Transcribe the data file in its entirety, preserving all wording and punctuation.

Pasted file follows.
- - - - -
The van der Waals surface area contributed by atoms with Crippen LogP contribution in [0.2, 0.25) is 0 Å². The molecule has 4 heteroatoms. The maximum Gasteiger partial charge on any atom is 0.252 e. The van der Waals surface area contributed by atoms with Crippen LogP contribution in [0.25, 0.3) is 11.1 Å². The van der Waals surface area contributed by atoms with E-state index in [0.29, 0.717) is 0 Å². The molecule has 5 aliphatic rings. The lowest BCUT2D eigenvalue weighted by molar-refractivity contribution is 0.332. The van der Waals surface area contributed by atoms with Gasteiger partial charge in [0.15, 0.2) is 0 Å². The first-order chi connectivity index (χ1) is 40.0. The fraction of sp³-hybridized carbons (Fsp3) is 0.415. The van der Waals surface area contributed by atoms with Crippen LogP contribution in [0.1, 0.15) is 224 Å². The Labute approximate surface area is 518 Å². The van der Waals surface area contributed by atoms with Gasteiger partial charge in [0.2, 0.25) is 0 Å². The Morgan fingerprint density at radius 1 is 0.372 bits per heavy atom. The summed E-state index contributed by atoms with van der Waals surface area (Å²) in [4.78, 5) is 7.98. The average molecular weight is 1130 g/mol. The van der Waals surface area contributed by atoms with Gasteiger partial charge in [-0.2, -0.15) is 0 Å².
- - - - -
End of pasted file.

The van der Waals surface area contributed by atoms with Crippen LogP contribution in [0.2, 0.25) is 0 Å². The molecule has 4 heteroatoms. The maximum Gasteiger partial charge on any atom is 0.252 e. The van der Waals surface area contributed by atoms with Crippen LogP contribution in [0.25, 0.3) is 11.1 Å². The van der Waals surface area contributed by atoms with E-state index in [0.29, 0.717) is 0 Å². The molecule has 5 aliphatic rings. The lowest BCUT2D eigenvalue weighted by molar-refractivity contribution is 0.332. The van der Waals surface area contributed by atoms with Gasteiger partial charge in [0.15, 0.2) is 0 Å². The first-order chi connectivity index (χ1) is 40.0. The fraction of sp³-hybridized carbons (Fsp3) is 0.415. The van der Waals surface area contributed by atoms with Crippen LogP contribution in [0.1, 0.15) is 224 Å². The Labute approximate surface area is 518 Å². The van der Waals surface area contributed by atoms with Gasteiger partial charge in [0.2, 0.25) is 0 Å². The Morgan fingerprint density at radius 1 is 0.372 bits per heavy atom. The summed E-state index contributed by atoms with van der Waals surface area (Å²) in [4.78, 5) is 7.98. The average molecular weight is 1130 g/mol. The van der Waals surface area contributed by atoms with Gasteiger partial charge in [-0.2, -0.15) is 0 Å².